Call for Papers: Minorities and Disruptions

Start date: 12. January 2022
End date: 13. February 2022

Annual Meeting 2022 of the Herder Research Council in cooperation with the Herder Institute for Historical Research on East Central Europe, Marburg

How do minorities react to disruptive situations and constellations? When do minorities, for example, perceive situations of stress or threat as triggers to seek media publicity and assert their interests vis-à-vis the majority? Where do disruptions have a cohesive or even formative effect on minorities? In East-Central Europe, such constellations have become more prevalent, especially in recent years, be it in dealing with Roma in Slovakia after the outbreak of the Corona pandemic, but also regarding the LGBTQ movement in Poland. In the “Crostwitz Uprising” in 2001, the Sorbs in East Germany reacted to the Saxon school policy with the first strike in their history and have recently entered the public debate again in the dispute over the intended Bismarck monument on the Czorneboh in Lusatia. Historically as well as currently, East-Central Europe with its particularly complex structure of majorities and minorities offers a multitude of exemplary questions for disruption research.

In this sense, minorities are not only understood ethnically, but generally include marginalized groups, e.g. in border areas, but also former GDR contract workers, current migrants etc. Accordingly, we will reflect on the extent to which a group designated as a minority sees itself as a coherent entity and how the corresponding parameters are defined. Or does such a classification rather reflect the view from outside, depicting a construct that serves stigmatization and externalization? Strategies and options for action, success or failure of the chosen variants, self- and external reflection of the basic preconditions for agency among minorities in the light of disruptiveness shall be the topic of the annual conference.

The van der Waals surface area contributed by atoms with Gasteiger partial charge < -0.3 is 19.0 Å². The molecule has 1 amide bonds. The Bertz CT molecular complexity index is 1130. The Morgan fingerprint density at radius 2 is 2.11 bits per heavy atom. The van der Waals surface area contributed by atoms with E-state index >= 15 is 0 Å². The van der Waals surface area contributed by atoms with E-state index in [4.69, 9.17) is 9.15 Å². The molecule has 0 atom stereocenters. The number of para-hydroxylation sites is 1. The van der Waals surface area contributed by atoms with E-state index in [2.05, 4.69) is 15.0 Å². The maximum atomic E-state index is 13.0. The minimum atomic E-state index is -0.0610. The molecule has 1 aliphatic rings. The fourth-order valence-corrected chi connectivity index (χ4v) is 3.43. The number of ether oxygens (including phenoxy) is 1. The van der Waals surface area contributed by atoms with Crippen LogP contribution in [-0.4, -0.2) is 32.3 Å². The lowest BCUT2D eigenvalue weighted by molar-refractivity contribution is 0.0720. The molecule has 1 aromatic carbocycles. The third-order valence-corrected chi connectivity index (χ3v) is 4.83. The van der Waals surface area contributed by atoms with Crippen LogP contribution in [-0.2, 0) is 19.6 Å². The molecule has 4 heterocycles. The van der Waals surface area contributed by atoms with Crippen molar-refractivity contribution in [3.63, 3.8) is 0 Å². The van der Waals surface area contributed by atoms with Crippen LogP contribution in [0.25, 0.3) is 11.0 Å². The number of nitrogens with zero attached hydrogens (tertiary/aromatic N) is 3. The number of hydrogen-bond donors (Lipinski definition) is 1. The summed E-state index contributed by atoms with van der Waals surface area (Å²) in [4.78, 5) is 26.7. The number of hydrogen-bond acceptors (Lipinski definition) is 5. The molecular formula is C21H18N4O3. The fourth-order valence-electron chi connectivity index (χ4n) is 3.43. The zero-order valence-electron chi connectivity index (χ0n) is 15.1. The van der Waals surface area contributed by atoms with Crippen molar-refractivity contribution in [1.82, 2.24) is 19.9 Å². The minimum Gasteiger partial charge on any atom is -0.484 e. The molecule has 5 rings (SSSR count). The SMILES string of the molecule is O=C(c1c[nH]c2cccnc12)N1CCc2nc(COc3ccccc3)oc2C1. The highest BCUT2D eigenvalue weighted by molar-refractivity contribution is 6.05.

The conceptual point of departure can be an understanding of disruption that uses this term to refer to events and processes of collective denormalization that put societies under massive stress and make the need for interpretation virulent. The concept of “disruption” thus addresses phenomena of interruption and disturbance that are associated with immense potential for political, cultural and social irritation. Disruptions understood in this sense can be described in differentiated aspects of relationality, situatedness, temporality, scope, intensity, functionality, epistemic status, and affectivity (

The comparative view on disruption phenomena among East-Central European minorities serves to specify the understanding of threat and security in their respective perceptions, which are likely to be characterized by a principally increased sensitivity to disruption as an existential risk. Of particular interest, therefore, is also the potential of disruption as a minority-specific dynamizing factor of construction and creativity.

>> download the Call for Papers (pdf)

Place: Herder Institute Marburg
Time: 29.09.-01.10.2022
We kindly ask you to send abstracts of max. 250 words including CV and up to 10 of your most important publications to by February 13, 2022. Conference languages are German and English. Costs for travel, accommodation and meals for the speakers can be partially covered.